Calculation of Yellowness Index and Whiteness Index Using Instrumental Color Coordinates ASTM 313-2020

Meaning and Purpose
5.1 This practice should only be used to compare specimens of the same material and of the same general appearance. For example, a series of specimens to be compared should have roughly similar luster, texture and, if not opaque, thickness and translucency.

5.2 For yellowness measurements, this practice is limited to samples with a dominant wavelength in the 570 to 580nm range or a Munsell hue of approximately 2.5GY to 2.5Y. For whiteness measurements, this practice is restricted to samples with Munsell values greater than 8.3 (CIEY greater than 65) and Munsell chromaticity not greater than 0.5 (B tone) and Munsell chromaticity not greater than 0.5 (Y tone 0.8) and all other tones of 0.3 (see 3.3.1).

5.3 The combination of measurement and calculation leading to a yellow or white index is a psychophysical process, that is, the specified procedure is designed to provide numbers relevant to the visual estimation performed under specific typical observation conditions. Since the visual observation conditions vary greatly, users should compare the calculated indices with the visual estimates to ensure applicability. Some of the standards that address visual estimation of color and chromatic dispersion are practices D1535, D1729, E1360 and E1541, and guide E1499.

5.4 This practice does not include preparation of specimens, a procedure that may have a significant impact on the number of measurements. In general, specimens should be prepared and presented for measurement in a standard manner for the tests performed. Sufficient samples or sample areas were selected to provide average results representative of each sample to be tested. Please refer to Practice E1345.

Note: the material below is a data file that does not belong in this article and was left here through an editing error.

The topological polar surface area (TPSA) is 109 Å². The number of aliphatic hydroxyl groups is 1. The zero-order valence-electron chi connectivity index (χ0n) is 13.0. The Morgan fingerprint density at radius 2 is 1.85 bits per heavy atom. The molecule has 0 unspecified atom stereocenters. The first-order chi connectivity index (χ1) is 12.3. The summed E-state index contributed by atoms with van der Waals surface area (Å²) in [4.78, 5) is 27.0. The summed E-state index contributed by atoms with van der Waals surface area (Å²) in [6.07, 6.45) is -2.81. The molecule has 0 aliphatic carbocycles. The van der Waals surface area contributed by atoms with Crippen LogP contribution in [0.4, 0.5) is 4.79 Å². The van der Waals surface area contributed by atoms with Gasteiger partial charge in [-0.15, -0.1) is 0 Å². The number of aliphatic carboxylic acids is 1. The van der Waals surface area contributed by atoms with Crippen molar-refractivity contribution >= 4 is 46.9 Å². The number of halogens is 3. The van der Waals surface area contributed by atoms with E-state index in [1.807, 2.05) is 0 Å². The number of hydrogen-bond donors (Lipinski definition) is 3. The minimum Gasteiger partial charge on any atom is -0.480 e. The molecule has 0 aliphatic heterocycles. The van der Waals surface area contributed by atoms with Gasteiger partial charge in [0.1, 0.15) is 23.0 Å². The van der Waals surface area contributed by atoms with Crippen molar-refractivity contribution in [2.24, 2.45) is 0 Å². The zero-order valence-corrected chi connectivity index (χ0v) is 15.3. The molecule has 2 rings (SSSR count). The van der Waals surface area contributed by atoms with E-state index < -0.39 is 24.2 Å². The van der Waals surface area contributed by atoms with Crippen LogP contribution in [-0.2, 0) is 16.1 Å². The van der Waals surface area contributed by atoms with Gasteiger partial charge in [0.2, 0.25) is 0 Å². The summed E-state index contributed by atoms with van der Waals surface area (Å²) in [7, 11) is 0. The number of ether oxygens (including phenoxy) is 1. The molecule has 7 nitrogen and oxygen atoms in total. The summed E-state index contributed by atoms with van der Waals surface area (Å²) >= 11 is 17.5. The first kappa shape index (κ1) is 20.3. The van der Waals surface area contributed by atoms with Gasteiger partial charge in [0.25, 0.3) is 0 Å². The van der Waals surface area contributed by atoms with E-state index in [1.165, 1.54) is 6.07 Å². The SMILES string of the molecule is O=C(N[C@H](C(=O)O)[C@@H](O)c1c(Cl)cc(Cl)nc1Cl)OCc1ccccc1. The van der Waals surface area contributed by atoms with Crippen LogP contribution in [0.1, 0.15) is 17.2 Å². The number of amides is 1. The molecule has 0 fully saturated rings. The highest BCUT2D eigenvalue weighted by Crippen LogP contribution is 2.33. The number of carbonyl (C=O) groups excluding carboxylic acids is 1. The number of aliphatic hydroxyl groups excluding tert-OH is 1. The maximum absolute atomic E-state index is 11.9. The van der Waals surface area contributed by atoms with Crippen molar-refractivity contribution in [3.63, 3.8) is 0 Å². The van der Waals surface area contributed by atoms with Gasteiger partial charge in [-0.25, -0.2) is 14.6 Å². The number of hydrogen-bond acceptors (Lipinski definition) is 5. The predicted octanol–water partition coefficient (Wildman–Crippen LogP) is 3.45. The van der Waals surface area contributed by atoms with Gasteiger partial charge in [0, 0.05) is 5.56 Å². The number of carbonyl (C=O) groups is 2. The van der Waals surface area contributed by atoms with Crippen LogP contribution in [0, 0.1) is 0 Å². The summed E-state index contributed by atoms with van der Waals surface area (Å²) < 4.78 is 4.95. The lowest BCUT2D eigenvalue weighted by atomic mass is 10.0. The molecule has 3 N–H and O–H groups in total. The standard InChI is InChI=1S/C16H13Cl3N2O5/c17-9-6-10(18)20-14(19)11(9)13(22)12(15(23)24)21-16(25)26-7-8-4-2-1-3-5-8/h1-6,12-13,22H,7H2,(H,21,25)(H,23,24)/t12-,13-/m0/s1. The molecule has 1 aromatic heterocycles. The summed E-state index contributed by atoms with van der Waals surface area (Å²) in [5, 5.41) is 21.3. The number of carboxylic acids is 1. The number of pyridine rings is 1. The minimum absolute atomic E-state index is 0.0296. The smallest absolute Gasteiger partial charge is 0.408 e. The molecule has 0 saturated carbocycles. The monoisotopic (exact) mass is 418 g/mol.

Calculation of Yellowness Index and Whiteness Index Using Instrumental Color Coordinates ASTM 313-2020

Scope of
1.1 This practice provides the number associated with the visual rating of yellow or white for white and near-white or colorless object color specimens, viewed in daylight by an observer with normal color vision. White textiles, paints, and plastics are some of the materials that can be described by the yellow or whiteness index calculated by this practice.

1.2 For a complete analysis of object color by a designated observer and a designated light source, three parameters need to be used. For near-white specimens, however, it is often useful to calculate a singular scale of yellowness or whiteness. This exercise provides recommended equations for this scale and discusses their derivation and use, as well as their applicability limits (see also reference (1) 2).

1.3 Values expressed in SI units should be considered standard values. Other units of measurement are not included in this standard.

1.4 This standard is not intended to address all safety issues, if any, associated with its use. It is the responsibility of the user of this standard to establish appropriate safety, health and environmental practices and to determine the applicability of regulatory restrictions prior to use.

1.5 This international Standard has been developed in accordance with the internationally recognized standardization principles established in the Decision on Principles for the Development of International Standards, Guidelines and Recommendations issued by the Committee on Technical Barriers to Trade of the World Trade Organization.

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